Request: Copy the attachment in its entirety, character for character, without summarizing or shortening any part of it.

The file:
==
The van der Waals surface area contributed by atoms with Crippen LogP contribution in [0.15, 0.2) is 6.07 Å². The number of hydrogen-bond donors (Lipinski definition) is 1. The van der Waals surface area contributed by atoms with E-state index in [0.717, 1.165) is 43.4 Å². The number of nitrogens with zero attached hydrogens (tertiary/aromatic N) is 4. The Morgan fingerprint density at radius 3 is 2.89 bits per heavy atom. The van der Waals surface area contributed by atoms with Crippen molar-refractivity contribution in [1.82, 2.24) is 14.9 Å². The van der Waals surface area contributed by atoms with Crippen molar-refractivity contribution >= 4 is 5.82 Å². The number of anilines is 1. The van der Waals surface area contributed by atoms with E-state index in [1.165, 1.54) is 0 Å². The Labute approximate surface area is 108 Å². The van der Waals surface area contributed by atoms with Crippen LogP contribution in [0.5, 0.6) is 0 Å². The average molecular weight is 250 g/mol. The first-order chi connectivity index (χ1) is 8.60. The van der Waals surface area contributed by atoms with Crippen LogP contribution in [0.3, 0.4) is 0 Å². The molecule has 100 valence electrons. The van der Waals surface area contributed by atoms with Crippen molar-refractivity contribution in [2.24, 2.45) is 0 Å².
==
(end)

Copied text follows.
The van der Waals surface area contributed by atoms with Crippen LogP contribution in [0.15, 0.2) is 6.07 Å². The number of hydrogen-bond donors (Lipinski definition) is 1. The van der Waals surface area contributed by atoms with E-state index in [0.717, 1.165) is 43.4 Å². The number of nitrogens with zero attached hydrogens (tertiary/aromatic N) is 4. The Morgan fingerprint density at radius 3 is 2.89 bits per heavy atom. The van der Waals surface area contributed by atoms with Crippen molar-refractivity contribution in [1.82, 2.24) is 14.9 Å². The van der Waals surface area contributed by atoms with Crippen molar-refractivity contribution >= 4 is 5.82 Å². The number of anilines is 1. The van der Waals surface area contributed by atoms with E-state index in [1.165, 1.54) is 0 Å². The Labute approximate surface area is 108 Å². The van der Waals surface area contributed by atoms with Crippen LogP contribution in [0.5, 0.6) is 0 Å². The average molecular weight is 250 g/mol. The first-order chi connectivity index (χ1) is 8.60. The van der Waals surface area contributed by atoms with Crippen LogP contribution in [0.3, 0.4) is 0 Å². The molecule has 100 valence electrons. The van der Waals surface area contributed by atoms with Crippen molar-refractivity contribution in [2.24, 2.45) is 0 Å².